The Witches Journal for Wednesday, March 14th

The Witches Journal for Wednesday, March 14th

~*~The Circle~*~

Circle ‘round
We chant and sing!
Our own version of a
Faerie ring!
The night is new,
The moon is full;
The earth is healing
From Winter’s toll.
The Goddess smiles
Upon our dance,
Intoxicating enchantment
Puts us in a trance.
We give our thanks
To the Goddess above
As she fills our hearts
With perfect love.
The wind is warm,
The earth is alive;
The trees look forward
To watch spring arrive.
The beauty of the night
Cannot compare
To the love for the Goddess
That we all share.
Blessed Be!

 

—By The Light Of The Crystal Moon: A Book of Pagan Poetry and Short Stories
Elizabeth Gardiepy

Today is Wednesday, March 14th

Wednesday is the day of the Teutonic deity known as Wodin or Odin, an aspect of the Allfather, god of knowledge, wisdom, enlightenment and combat, the parallel of Hermes, the planet Mercury.

Deity: Woden

Zodiac Sign: Gemini & Virgo

Planet: Mercury

Tree: Ash

Herb: Cinquefoil

Stone: Emerald & Sardonyx

Animal: Raven & Cat

Element: Air

Color: Red & Blue

Number: 6

Rune: Odal(O)

 

Celtic Tree Month of Nuin (Ash) (February 18 – March 17)

 

Runic Half-Month of Beorc (March 14 – March 29)

 

Goddess of the Month of Moura (February 20 – March 19)

 

Source

The Pagan Book of Days
Nigel Pennick

About the Runic Half-Month Beorc

Stands for: Birch Tree (or Birch Twig)

Color: White (Blue)

Like the birch tree coming to life from a seed planted in the earth, Beorc represents a new beginning and is also a powerful birth, general fertility, both mental and physical and personal growth, liberation. Regenerative power and light of spring, renewal, promise of new beginnings, new growth. Arousal of desire. A love affair or new birth. The prospering of an enterprise or venture.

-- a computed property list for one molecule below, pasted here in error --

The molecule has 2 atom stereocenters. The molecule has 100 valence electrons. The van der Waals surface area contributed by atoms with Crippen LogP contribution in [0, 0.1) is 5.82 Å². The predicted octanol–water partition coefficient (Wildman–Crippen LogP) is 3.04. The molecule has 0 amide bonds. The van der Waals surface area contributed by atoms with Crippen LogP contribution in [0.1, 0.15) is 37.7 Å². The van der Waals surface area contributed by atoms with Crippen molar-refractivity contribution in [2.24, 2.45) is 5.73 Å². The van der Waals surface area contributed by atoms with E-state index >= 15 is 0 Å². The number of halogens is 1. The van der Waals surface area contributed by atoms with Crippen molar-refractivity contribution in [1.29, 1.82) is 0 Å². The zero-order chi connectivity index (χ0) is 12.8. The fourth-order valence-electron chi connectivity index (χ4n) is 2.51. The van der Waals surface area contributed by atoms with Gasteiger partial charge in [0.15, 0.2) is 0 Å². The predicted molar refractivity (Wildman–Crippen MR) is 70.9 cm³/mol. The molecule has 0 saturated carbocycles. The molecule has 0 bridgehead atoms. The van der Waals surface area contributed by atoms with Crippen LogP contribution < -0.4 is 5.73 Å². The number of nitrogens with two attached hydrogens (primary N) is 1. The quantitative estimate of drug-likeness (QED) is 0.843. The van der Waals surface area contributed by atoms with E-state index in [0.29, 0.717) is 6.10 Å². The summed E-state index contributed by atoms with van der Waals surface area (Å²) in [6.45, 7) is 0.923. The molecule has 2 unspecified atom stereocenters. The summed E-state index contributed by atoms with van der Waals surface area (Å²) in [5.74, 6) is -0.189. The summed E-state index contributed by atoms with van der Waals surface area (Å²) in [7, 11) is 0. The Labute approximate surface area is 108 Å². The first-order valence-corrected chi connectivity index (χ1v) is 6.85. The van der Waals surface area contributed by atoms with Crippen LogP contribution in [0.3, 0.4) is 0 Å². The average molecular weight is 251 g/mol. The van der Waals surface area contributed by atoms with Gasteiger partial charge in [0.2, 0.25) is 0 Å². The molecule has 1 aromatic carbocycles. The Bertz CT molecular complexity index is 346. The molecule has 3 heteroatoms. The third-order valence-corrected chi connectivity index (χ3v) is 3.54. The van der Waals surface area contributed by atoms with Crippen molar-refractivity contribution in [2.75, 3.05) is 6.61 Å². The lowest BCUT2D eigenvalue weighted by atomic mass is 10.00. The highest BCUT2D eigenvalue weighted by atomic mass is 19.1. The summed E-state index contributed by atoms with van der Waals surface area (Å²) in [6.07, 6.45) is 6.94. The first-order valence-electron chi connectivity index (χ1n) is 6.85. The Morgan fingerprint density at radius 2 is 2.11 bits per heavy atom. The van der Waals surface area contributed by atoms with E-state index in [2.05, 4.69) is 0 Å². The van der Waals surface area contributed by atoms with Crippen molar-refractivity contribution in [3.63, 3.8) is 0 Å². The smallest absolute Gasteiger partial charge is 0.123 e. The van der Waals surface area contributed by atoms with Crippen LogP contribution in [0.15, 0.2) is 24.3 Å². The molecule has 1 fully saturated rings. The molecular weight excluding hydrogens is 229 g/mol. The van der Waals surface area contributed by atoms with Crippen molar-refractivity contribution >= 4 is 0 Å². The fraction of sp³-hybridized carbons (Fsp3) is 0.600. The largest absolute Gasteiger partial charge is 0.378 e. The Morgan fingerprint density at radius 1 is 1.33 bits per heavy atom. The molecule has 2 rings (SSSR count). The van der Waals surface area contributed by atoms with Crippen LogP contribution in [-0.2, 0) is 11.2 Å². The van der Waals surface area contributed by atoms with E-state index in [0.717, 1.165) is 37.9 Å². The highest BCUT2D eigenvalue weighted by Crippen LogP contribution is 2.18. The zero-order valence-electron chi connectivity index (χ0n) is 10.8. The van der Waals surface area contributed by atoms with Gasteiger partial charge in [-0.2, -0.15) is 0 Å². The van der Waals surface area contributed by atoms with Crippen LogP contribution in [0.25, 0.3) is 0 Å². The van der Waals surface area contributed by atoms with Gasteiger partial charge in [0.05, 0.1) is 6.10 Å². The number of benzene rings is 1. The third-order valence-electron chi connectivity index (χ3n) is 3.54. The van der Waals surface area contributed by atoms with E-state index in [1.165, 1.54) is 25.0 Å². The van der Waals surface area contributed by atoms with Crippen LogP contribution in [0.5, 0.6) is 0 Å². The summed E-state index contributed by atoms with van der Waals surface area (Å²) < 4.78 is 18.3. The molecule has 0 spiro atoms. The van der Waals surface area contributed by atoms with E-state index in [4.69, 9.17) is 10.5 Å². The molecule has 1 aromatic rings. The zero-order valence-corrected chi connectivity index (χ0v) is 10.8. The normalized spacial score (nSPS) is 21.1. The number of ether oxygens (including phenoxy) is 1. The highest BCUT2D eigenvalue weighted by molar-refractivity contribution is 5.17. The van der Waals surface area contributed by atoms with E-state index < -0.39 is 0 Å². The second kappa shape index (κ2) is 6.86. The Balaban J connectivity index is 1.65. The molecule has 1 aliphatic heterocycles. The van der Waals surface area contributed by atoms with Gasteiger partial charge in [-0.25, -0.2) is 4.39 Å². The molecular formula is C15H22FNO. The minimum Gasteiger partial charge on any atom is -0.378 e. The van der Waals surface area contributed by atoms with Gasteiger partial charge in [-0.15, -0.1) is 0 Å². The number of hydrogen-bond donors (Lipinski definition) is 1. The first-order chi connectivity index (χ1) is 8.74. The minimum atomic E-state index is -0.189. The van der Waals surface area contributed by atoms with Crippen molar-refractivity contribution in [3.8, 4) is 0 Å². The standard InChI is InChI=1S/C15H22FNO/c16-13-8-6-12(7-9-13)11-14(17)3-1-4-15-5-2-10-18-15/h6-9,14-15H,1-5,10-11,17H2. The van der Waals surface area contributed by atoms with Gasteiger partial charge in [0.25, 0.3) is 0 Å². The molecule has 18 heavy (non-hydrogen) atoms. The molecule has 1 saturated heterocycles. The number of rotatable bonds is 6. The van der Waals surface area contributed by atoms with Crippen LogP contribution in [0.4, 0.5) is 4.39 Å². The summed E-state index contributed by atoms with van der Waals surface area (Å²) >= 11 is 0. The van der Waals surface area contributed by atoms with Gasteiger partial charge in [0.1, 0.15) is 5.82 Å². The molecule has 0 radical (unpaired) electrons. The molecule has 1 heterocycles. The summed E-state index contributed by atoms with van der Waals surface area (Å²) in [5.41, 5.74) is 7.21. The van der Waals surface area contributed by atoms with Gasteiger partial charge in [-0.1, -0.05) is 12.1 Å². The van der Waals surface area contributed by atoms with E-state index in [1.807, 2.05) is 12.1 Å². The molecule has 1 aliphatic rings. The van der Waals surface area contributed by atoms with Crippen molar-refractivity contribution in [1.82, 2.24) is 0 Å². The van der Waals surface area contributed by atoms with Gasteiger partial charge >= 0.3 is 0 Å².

The Pagan Book of Days for Wednesday, March 14th

Veturius Mamurius/Runic half-month of Beorc commences/Egyptian Day

The festival of Veturius Mamurius celebrates the art of armor making, The half-month of Beorc is ruled by the Goddess of the birch tree, a time of symbolic purification for rebirth and new beginnings.

Source

The Pagan Book of Days
Nigel Pennick

The Goddess Book of Days for Wednesday, March 14

In Greece, the day of Diasia, the Ward off Poverty Festival, dedicated to Ua Zit, Egyptian Snake Goddess. (Kwan Yin, Nu Kwa, Atargatis, Coatlique, Mboze, Rainbow Serpent, Shakti, Nina, Inanna, Aida Wedo). The fourteenth day of the Moon/month, the Full Moon, belongs to Ishtar, Selene and Aida Wedo.

Source

The Goddess Book of Days
Diane Stein

Goddesses Associated With Wednesday, The Day of Wodin

Isis, Demeter, Ceres, Spider Woman, Bona Dea, Oya, Devi-Kali, Hella, Rhiannon, Coatlique, Maman Brigette

Source

The Goddess Book of Days
Diane Stein

On Wednesday, March 14th, We Celebrate…..

Ghanaian New Year
ALA

Themes: Luck; Harvest; Joy; Cleansing; Death; Cycles

Symbols: Yams; Crescent Moon

About Ala. This West African earth-goddess represents the full cycle of earth’s seasons from birth to death, gently reminding us that spring is transitory–so enjoy it now! Serious crimes are an abhorrence to Ala, and the spirits of the dead go to her womb to find rest. Votive candles are a suitable offering for this godddess figure.